Imagine, a senior with a diabetic condition starts to seem a little bit more agitated than usual,seems to be drinking more water than usual, is staggering in their steps a little bit. The system would recognize this and also remember the senior skipped out on a few insulin shots in the morning. These symptoms and actions may go unnoticed by loved ones, but easily detected by a smart visual system.
Caretakers would then receive a notification, stating that their loved one’s blood sugar is low from where they can assume control. They might call them through the smart camera. Or call a neighbor. Or just relax and let a robot handle the situation. Many hospitals are using similar technologies to manage bed sores for bedridden individuals. This technology can be used in private homes and have a profound effect on elder care.
There are few visual systems on the market. But the problem with many of them is cost and the scope of their analytical properties. Some only detect falls, others detect symptoms like excessive coughing or staggering. None of them cross-reference information about the user and historical data. Many of them are just glorified spy machines, as people are on the other side weighing a situation.
None are part of an intelligent ecosystem of technologies, but a one-off gadget.
Possibilities of Robotics and IoT in Elder Care
But what if an elderly person needs help because they are physically disabled? What if the need help to go to the bathroom? What if they need help managing a feed tube?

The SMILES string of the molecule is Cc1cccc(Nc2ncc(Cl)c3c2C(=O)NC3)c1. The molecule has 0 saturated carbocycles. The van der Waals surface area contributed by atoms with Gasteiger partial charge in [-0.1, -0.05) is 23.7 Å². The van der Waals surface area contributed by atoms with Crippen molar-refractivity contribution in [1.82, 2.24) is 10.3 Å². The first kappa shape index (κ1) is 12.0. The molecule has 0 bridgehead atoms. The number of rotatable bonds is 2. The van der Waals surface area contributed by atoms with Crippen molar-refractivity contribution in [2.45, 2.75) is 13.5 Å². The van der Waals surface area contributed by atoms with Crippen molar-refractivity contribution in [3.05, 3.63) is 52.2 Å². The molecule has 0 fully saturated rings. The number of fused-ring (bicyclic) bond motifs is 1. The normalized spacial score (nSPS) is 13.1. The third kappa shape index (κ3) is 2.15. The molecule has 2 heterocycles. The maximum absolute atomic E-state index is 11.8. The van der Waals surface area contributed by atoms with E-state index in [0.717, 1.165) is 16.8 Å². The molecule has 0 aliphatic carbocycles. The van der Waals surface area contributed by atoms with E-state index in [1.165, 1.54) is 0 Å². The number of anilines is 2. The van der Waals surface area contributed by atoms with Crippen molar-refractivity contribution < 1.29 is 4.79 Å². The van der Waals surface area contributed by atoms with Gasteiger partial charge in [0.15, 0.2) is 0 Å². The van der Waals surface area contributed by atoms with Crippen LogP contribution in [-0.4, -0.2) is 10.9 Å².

The solution to these problems is automation with the help of intelligent robots and smart IoT devices.
These smart IoT devices would resemble medicine dispensers, smart oxygenators, electric wheelchairs, automatic toilets, voice-assisted showers, automatic doors, liquid food generators.
Robots would help open doors, help walk, help use the bathroom, help go to bed, help take medicine, help refill the feed tubes.
Already Boston Dynamics (a robotics company) has shown promising droids that move around like people. Tesla has proven cars can drive themselves. Surgeries are being operated by robots.
And the cost of these systems is only going to go down. It is reasonable to assume they should cost no more than a laptop or a new iPhone.
Current care-bots, like those in Japan, lack real awareness and consciousness. They can’t formulate personality profiles from which to enhance individualized care. They can’t really move around.
However, this is achievable within the next decade. Eventually, seniors will be able to raise questions about their health, “How is my blood pressure?”, and the robot would respond, “Great! Now let’s go for a walk to keep up the good progress!”.
Bio-Sensors initial debut in Elder Care
The body is a biological machine that needs to be maintained. Just like an airplane has thousands of sensors monitoring the health of the vehicle, making sure people don’t die in a crash, the body should have sensors keeping track of health.
These bio-sensors would start off as attachments to the body. Some systems like the apple watch keep track of the heart with EKG. But there are more possibilities. These sensors would have to get smaller and smaller. From bandage-like stickers to minuscule nanobots that map out the happenings of the human body.
Whenever a senior is experiencing or is about to experience a medical catastrophe, biosensors would detect it, and caretakers and 911 would already be on the way.
Eventually, seniors won’t have to get their blood constantly tested for glucose, electrolytes, hormone levels, white blood cell counts, viruses, bacteria after a 20 min drive to the doctor’s office. All this information will be easily accessible through a mobile app, that would then analyze it and offer insights.
New technologies like Neural Link from Elon Musk and competing devices would detect strokes before they happen and schizophrenic psychotic episodes a few minutes early. It would cure certain mental illnesses.